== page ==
Derry, Northern Ireland

Derry, Northern Ireland
A book I'm working on is set in this town.

Wednesday, May 23, 2012

Don't ever say it

I made the mistake of thinking I was getting used to dealing with NY and was no longer intimidated by the city, not like I was when I was here 30+ years ago. Because today's trip down was the worst. First, JetBlue sat us all on the plane...then let us sit there and sit there and sit there as they tried to fix a technical problem with one of the on-board computers. After an hour, they began handing out water.

We finally took off an hour and a half late, had a nice flight but bumpy landing, and by the time we were on the ground, it was 7:30 and I was starving. I grabbed a slice of pizza and headed for the baggage carrousels to get my bag...and the escalators weren't working going down. Either one of them. I had to walk down them, balancing my pizza, a DP and my way-too-heavy shoulder bag.

I got my bag (I have to check it because it has knives and packing materials in it)...and ran into another non-working escalator, going up. I took the elevator. Hopped the SkyTrain and made Jamaica Station, got let through the emergency exit with my big bag both going onto the subway and getting off (very nice), but then I got to my hotel and the door wouldn't open. The safety latch had caught inside the room. Seems if the door closes too sharply, the latch will swing around and hook itself up to the corresponding knob. And the hotel's booked solid, so the clerk had to open it up.

I now know how to get into a hotel room despite the safety latch being on. NOT something I wanted to know could even happen.

So now I've got a nasty tension headache...mixed with a hunger one since I took so long to get food...and I've learned never to diss the fates. They will fuck with you so much, you wonder if you're just supposed to turn around and go home.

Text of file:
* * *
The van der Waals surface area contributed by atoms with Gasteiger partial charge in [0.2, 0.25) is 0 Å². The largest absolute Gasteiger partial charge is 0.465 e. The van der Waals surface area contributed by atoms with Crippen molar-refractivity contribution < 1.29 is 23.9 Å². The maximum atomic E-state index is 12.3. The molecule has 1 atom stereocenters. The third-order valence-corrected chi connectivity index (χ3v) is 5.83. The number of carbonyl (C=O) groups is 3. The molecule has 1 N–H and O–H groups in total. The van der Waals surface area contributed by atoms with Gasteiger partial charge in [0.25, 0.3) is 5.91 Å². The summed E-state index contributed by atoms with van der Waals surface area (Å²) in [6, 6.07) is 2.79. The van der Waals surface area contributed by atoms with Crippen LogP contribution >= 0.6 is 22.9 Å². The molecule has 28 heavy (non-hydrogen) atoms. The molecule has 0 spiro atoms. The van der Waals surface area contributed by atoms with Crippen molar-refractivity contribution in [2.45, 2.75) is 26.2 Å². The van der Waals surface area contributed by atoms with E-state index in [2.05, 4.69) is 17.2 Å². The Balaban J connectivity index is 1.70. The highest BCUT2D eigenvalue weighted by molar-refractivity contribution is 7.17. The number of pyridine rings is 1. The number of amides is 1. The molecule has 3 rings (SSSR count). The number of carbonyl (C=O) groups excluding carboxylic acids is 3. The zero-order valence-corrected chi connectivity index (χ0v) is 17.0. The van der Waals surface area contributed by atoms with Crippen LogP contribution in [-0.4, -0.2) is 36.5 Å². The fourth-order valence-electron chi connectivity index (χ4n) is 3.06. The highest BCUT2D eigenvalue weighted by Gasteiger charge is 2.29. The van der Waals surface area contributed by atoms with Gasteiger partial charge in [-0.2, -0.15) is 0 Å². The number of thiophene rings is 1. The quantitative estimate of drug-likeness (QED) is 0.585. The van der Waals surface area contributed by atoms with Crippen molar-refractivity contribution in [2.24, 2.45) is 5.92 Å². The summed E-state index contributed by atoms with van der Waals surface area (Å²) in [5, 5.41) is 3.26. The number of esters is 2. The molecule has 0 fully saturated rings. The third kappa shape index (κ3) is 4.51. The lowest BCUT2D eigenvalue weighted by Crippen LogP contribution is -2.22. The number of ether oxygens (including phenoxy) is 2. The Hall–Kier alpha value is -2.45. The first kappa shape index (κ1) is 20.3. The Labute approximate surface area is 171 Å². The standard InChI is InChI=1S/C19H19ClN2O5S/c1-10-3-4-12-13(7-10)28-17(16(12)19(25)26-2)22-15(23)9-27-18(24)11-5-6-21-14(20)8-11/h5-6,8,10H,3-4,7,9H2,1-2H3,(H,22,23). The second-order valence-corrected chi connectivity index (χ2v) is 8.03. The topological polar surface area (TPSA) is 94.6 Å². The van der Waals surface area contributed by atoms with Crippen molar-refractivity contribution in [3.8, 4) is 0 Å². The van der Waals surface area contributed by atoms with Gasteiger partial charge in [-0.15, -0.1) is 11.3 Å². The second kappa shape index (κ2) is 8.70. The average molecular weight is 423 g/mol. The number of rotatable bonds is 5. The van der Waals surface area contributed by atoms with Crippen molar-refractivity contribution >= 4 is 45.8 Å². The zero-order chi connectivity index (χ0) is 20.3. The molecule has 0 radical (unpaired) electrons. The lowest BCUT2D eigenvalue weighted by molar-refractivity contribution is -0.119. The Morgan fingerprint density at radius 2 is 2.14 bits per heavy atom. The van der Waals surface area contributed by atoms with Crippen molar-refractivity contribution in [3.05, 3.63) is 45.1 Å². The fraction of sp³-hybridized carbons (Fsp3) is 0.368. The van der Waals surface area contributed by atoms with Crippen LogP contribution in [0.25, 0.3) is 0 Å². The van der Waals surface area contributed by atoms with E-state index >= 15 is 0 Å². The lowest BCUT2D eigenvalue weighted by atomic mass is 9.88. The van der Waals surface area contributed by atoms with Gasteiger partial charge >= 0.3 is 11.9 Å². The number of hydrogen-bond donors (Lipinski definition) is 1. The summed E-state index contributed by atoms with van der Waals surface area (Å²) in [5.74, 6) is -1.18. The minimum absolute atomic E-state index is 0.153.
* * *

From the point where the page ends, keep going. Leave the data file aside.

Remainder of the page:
I did get more on OT done while waiting. I'm still a bit too pissed off about what happened with IF to face it, yet. As usual, OT's working out to be more involved and expansionary than I'd initially planned. Part of it stems from an article/review I read in an old copy of "The NY Review of Books" about a rape case from 1948.

Seems some Delaware cops committed perjury in order to get a conviction against three men accused of raping a woman. There was an internal investigation by the department that determined the cops had lied, but nothing was done to them, so far as I can tell; I may need to read the book to find out. The appeals went all the way to the Supreme Court, with state courts insisting the cops' lying made no difference while the federal courts said, "Not so fast!" The Supremes let the lower court ruling dismissing the guilty verdict stand, so the state, in all its pissiness, huffed and puffed and said they just wouldn't try the men, again.

What makes this important is, rape was a capital offense in Delaware at the time. And the jury's verdict could have meant they'd have been executed, had not the defense attorney polled the jury and found out that three or four of them recommended mercy, something the foreman did not mention when he gave his verdict. That's why they weren't sentenced to death; a mercy recommendation even from a couple of jurors ends the threat of execution, as I understand it. Had the attorney not done the polling, they could easily have been killed and only exonerated after it was too late.

This ties into a case in Texas, where it now appears the state has executed two innocent men, not one. Todd Cullingham is pretty much viewed as the known innocent murdered by the state; now it turns out Texas executed the wrong man for a crime, ten years earlier. Carlos DeLuna was put to death for a murder committed by Carlos Hernandez. When DeLuna told them he had seen Hernandez fighting with the victim, the prosecution ridiculed his story as made up and claimed Hernandez did not exist. Problem is, Hernandez was a convicted felon out on parole who was a suspect in another murder that was very similar to the one DeLuna was accused of. But on the witness stand, the police lied and said they'd never heard of the man...even though they questioned him about both murders. And the DA knew about it.

Once again we have proof. Cops lie. Prosecutors withhold evidence. Juries vote with their prejudices. And when it's revealed innocent people have been killed, "christians" shrug.

Oh, and just to be clear -- the three men convicted of the rape in Delaware were white. If they'd been black, they'd be dead.

I think I know where OT is going, now. Not just the mystery but the story as a whole. However, I'm gonna find a way to add some humor to it. Bleak can get boring and kill your point. And I NEVER want my writing to be accused of being boring.

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